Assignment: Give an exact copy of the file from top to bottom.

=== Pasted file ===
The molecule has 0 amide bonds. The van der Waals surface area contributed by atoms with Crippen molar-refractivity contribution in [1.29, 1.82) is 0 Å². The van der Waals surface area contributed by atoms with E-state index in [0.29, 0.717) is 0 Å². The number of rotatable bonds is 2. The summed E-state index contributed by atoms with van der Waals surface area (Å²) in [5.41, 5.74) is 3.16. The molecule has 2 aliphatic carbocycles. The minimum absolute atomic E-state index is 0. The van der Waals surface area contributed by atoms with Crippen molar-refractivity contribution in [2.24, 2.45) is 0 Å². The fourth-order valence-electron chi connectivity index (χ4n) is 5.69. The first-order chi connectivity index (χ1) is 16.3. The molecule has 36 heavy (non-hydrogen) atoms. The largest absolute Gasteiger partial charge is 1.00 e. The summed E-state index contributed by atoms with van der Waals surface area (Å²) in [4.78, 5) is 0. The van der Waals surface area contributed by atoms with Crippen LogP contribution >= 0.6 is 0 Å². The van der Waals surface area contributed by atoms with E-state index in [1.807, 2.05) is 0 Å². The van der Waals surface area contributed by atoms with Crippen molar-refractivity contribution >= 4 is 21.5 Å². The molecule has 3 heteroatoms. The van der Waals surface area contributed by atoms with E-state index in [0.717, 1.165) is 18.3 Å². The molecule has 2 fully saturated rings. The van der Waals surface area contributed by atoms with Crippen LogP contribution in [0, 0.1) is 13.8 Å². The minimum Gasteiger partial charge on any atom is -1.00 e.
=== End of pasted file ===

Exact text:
The molecule has 0 amide bonds. The van der Waals surface area contributed by atoms with Crippen molar-refractivity contribution in [1.29, 1.82) is 0 Å². The van der Waals surface area contributed by atoms with E-state index in [0.29, 0.717) is 0 Å². The number of rotatable bonds is 2. The summed E-state index contributed by atoms with van der Waals surface area (Å²) in [5.41, 5.74) is 3.16. The molecule has 2 aliphatic carbocycles. The minimum absolute atomic E-state index is 0. The van der Waals surface area contributed by atoms with Crippen molar-refractivity contribution in [2.24, 2.45) is 0 Å². The fourth-order valence-electron chi connectivity index (χ4n) is 5.69. The first-order chi connectivity index (χ1) is 16.3. The molecule has 36 heavy (non-hydrogen) atoms. The largest absolute Gasteiger partial charge is 1.00 e. The summed E-state index contributed by atoms with van der Waals surface area (Å²) in [4.78, 5) is 0. The van der Waals surface area contributed by atoms with Crippen LogP contribution >= 0.6 is 0 Å². The van der Waals surface area contributed by atoms with E-state index in [1.807, 2.05) is 0 Å². The van der Waals surface area contributed by atoms with Crippen molar-refractivity contribution >= 4 is 21.5 Å². The molecule has 3 heteroatoms. The van der Waals surface area contributed by atoms with E-state index in [0.717, 1.165) is 18.3 Å². The molecule has 2 fully saturated rings. The van der Waals surface area contributed by atoms with Crippen LogP contribution in [0, 0.1) is 13.8 Å². The minimum Gasteiger partial charge on any atom is -1.00 e.